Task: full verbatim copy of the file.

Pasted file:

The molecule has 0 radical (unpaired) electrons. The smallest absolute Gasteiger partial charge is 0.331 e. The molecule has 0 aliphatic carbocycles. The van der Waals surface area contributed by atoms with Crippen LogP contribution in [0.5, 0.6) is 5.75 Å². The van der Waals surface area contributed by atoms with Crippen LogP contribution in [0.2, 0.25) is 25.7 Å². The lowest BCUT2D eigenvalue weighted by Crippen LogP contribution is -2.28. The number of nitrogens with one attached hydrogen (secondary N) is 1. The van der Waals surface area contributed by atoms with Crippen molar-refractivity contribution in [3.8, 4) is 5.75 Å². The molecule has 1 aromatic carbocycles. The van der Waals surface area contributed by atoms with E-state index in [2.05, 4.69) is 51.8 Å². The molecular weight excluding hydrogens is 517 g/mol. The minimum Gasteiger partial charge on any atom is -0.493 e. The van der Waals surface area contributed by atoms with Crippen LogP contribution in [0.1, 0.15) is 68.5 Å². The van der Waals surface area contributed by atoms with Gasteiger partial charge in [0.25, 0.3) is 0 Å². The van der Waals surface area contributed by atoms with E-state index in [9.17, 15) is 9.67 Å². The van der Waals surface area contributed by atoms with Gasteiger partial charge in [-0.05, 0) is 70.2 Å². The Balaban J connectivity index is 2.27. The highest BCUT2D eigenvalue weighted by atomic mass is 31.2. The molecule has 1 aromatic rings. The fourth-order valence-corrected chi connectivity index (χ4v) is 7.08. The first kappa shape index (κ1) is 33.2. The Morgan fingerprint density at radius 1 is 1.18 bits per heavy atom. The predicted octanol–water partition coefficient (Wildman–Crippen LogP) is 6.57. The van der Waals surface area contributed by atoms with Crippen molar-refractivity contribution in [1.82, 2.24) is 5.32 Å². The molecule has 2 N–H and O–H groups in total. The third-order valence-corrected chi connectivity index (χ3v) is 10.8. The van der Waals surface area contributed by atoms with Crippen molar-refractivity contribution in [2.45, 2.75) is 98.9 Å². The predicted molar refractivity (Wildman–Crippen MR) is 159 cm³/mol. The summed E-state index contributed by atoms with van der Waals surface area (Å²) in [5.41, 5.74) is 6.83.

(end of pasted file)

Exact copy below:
The molecule has 0 radical (unpaired) electrons. The smallest absolute Gasteiger partial charge is 0.331 e. The molecule has 0 aliphatic carbocycles. The van der Waals surface area contributed by atoms with Crippen LogP contribution in [0.5, 0.6) is 5.75 Å². The van der Waals surface area contributed by atoms with Crippen LogP contribution in [0.2, 0.25) is 25.7 Å². The lowest BCUT2D eigenvalue weighted by Crippen LogP contribution is -2.28. The number of nitrogens with one attached hydrogen (secondary N) is 1. The van der Waals surface area contributed by atoms with Crippen molar-refractivity contribution in [3.8, 4) is 5.75 Å². The molecule has 1 aromatic carbocycles. The van der Waals surface area contributed by atoms with E-state index in [2.05, 4.69) is 51.8 Å². The molecular weight excluding hydrogens is 517 g/mol. The minimum Gasteiger partial charge on any atom is -0.493 e. The van der Waals surface area contributed by atoms with Crippen LogP contribution in [0.1, 0.15) is 68.5 Å². The van der Waals surface area contributed by atoms with Gasteiger partial charge in [0.25, 0.3) is 0 Å². The van der Waals surface area contributed by atoms with E-state index in [9.17, 15) is 9.67 Å². The van der Waals surface area contributed by atoms with Gasteiger partial charge in [-0.05, 0) is 70.2 Å². The Balaban J connectivity index is 2.27. The highest BCUT2D eigenvalue weighted by atomic mass is 31.2. The molecule has 1 aromatic rings. The fourth-order valence-corrected chi connectivity index (χ4v) is 7.08. The first kappa shape index (κ1) is 33.2. The Morgan fingerprint density at radius 1 is 1.18 bits per heavy atom. The predicted octanol–water partition coefficient (Wildman–Crippen LogP) is 6.57. The van der Waals surface area contributed by atoms with Crippen molar-refractivity contribution in [1.82, 2.24) is 5.32 Å². The molecule has 2 N–H and O–H groups in total. The third-order valence-corrected chi connectivity index (χ3v) is 10.8. The van der Waals surface area contributed by atoms with Crippen molar-refractivity contribution in [2.45, 2.75) is 98.9 Å². The predicted molar refractivity (Wildman–Crippen MR) is 159 cm³/mol. The summed E-state index contributed by atoms with van der Waals surface area (Å²) in [5.41, 5.74) is 6.83.